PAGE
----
[Why are triangles so strong?] Triangles are inherently strong because they form a fixed rigid shape. This can be demonstrated by building a triangle out of garden canes, securing the corners with rubber bands. The shape is fixed by the length of the sides and the triangle withstands quite substantial forces applied to it.
[Why is a square unstable?] However if you built a square in the same way, a gentle push at one corner could easily change the shape into a paralleogram. There are infinitely many four-sided shapes with equal sides, a square is just one of them, and so the shape is easily transformed from one to the other with minimal force.
A square lacks the rigid strength of a triangle. But by adding diagonal bracing, a common feature in bridges and buildings, the structure can again rely on the strength of a triangle to hold its shape.
Creating the new world
Triangles have always been a fundamental tool in architecture and construction, but mathematics has allowed them to be used to construct some of the complex and daring shapes we see in architecture today. [Can you spot any other triangles along the river or in the city?] Triangulation of surfaces, such as the Gherkin or the roofs of the British Museum courtyard and the new concourse at Kings Cross Station, has allowed spectacular curved shapes to be built with a minimal amount of material.
Triangulation of surfaces is also responsible for the virtual worlds many of us enjoy. Digital images and computer generated animation all rely on clever mathematics to construct and manipulate triangulated models of our favourite characters and their environments, and then to mathematically paint them to bring them to life.
Props: 20 garden canes and lots of rubber bands.
We've included questions (in italics in the description above) that you can ask the group to get them involved.
Divide the group into two groups and ask one to construct a tetrahedron (a pyramid made out of four equilateral triangles) and the other a cube.
When finished, ask the the first group to let go of their tetrahedron. The structure will stand unsupported due to its rigid shape and will even bear a substantial amount of force. This is because there is only one possible shape that can be constructed with four triangular faces with equal length sides.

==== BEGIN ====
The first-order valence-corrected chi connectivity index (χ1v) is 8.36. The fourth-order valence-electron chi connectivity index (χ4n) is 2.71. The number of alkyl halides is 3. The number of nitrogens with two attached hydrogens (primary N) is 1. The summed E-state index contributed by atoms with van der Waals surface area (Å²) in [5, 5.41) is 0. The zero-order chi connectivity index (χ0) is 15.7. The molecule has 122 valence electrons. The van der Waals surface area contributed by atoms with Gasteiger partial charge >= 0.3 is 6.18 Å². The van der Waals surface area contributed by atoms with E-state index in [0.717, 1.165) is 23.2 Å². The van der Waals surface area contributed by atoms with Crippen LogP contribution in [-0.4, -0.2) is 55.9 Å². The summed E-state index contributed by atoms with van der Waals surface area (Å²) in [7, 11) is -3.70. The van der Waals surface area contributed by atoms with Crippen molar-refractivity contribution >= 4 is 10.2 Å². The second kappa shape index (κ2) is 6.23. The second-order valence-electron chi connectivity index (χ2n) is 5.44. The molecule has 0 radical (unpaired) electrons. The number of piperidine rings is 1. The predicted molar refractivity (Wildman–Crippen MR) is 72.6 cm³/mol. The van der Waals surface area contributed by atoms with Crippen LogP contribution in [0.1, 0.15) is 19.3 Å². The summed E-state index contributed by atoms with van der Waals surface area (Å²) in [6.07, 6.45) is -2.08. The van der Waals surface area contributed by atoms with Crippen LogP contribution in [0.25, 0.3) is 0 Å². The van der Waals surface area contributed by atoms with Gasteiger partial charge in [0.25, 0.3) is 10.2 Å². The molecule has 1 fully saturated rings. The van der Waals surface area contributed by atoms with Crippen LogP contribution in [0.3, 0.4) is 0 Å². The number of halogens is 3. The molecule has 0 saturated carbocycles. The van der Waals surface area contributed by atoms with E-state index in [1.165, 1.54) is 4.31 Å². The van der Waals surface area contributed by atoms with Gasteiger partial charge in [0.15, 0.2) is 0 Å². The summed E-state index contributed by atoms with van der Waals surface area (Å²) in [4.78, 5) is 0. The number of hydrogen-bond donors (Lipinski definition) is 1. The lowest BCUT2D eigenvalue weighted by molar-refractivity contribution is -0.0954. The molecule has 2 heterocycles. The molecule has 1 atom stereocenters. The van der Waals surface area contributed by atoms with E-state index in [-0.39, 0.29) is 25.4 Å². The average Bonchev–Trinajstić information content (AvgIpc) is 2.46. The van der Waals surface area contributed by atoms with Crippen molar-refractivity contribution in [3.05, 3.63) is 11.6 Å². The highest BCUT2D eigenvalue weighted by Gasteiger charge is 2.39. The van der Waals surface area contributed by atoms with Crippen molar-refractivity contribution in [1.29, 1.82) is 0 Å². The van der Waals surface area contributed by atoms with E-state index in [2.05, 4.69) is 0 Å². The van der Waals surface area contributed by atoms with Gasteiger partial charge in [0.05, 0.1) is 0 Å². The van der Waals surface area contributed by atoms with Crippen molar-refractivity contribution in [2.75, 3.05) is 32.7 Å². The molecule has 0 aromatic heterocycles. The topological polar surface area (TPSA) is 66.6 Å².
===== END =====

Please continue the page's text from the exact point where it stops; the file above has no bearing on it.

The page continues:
The carbon atoms in diamond are arranged in a continuous lattice of tetrahedra. This is why diamonds are so hard.
When the second group let go of their cube, the structure will collapse. The shape isn't rigid as the corners are flexible. The shape can easily be skewed into any one of the infinitely many shapes that can be built with six quadrilateral faces with equal length sides. (These squashed cubes are calledparallelepipeds.)
3. Art at the Tate Modern
A beautiful example of maths hangs in the Tate Modern. The famous drip paintings of Jackson Pollock have lines of paint that seem to fill the canvas and, no matter how close you look, the painting appears the same: they have a fractal structure. Mathematical analysis has even been used to distinguish Pollock's genuine paintings from forgeries. Chaotic pendulums can mimic Pollock's physical method but we are yet to automate the innate aesthetic judgment of the artist's eye.
Lavender Mist by Jackson Pollock
4. Catenary chains on the Thames
The shape formed by a chain hanging under its own weight suspended from either end is called a catenary curve. This shape plays a vital role in architecture as it is the perfect shape for an arch. There are some lovely examples of this on the walls of the Thames!
5. The Millennium Bridge, London
There was great excitement when the Millennium Bridge opened in June 2000. Thousands of people flocked to walk across the first dedicated pedestrian bridge built over the Thames since 1894. But as they started to make their way across it the bridge began to sway, affecting people's walking patterns and earning the bridge's notorious nickname, the Wobbly Bridge. But what caused this wobbling?
The wobbly bridge
Suspension bridges always wobble a small amount, this is simply down to their design. Normally, this causes no problem as individual wobbles are not allowed to build upon one another and, on the whole, people tend not to be synchronised.